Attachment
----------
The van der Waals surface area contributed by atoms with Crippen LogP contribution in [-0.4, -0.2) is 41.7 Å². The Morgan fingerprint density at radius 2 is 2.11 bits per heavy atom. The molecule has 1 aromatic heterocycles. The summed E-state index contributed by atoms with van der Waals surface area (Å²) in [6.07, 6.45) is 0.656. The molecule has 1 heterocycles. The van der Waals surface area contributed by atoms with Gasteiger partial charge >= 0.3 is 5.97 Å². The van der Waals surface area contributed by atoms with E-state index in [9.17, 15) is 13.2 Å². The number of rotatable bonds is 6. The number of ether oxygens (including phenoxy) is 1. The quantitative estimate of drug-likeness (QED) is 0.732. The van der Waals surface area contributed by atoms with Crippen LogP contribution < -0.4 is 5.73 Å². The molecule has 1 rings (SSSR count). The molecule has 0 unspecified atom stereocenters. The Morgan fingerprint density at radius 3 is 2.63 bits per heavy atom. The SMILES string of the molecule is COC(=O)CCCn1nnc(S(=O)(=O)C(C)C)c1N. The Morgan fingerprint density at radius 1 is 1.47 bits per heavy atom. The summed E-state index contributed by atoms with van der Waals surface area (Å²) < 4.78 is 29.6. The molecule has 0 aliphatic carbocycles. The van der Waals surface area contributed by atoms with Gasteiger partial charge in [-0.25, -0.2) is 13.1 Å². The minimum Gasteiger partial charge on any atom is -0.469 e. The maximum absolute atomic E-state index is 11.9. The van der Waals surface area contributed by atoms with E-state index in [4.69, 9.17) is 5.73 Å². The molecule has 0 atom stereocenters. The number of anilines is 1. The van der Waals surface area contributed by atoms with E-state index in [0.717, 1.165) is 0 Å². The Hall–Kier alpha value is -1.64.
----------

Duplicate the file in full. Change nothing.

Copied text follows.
The van der Waals surface area contributed by atoms with Crippen LogP contribution in [-0.4, -0.2) is 41.7 Å². The Morgan fingerprint density at radius 2 is 2.11 bits per heavy atom. The molecule has 1 aromatic heterocycles. The summed E-state index contributed by atoms with van der Waals surface area (Å²) in [6.07, 6.45) is 0.656. The molecule has 1 heterocycles. The van der Waals surface area contributed by atoms with Gasteiger partial charge >= 0.3 is 5.97 Å². The van der Waals surface area contributed by atoms with E-state index in [9.17, 15) is 13.2 Å². The number of rotatable bonds is 6. The number of ether oxygens (including phenoxy) is 1. The quantitative estimate of drug-likeness (QED) is 0.732. The van der Waals surface area contributed by atoms with Crippen LogP contribution < -0.4 is 5.73 Å². The molecule has 1 rings (SSSR count). The molecule has 0 unspecified atom stereocenters. The Morgan fingerprint density at radius 3 is 2.63 bits per heavy atom. The SMILES string of the molecule is COC(=O)CCCn1nnc(S(=O)(=O)C(C)C)c1N. The Morgan fingerprint density at radius 1 is 1.47 bits per heavy atom. The summed E-state index contributed by atoms with van der Waals surface area (Å²) < 4.78 is 29.6. The molecule has 0 aliphatic carbocycles. The van der Waals surface area contributed by atoms with Gasteiger partial charge in [-0.25, -0.2) is 13.1 Å². The minimum Gasteiger partial charge on any atom is -0.469 e. The maximum absolute atomic E-state index is 11.9. The van der Waals surface area contributed by atoms with E-state index in [4.69, 9.17) is 5.73 Å². The molecule has 0 atom stereocenters. The number of anilines is 1. The van der Waals surface area contributed by atoms with E-state index in [0.717, 1.165) is 0 Å². The Hall–Kier alpha value is -1.64.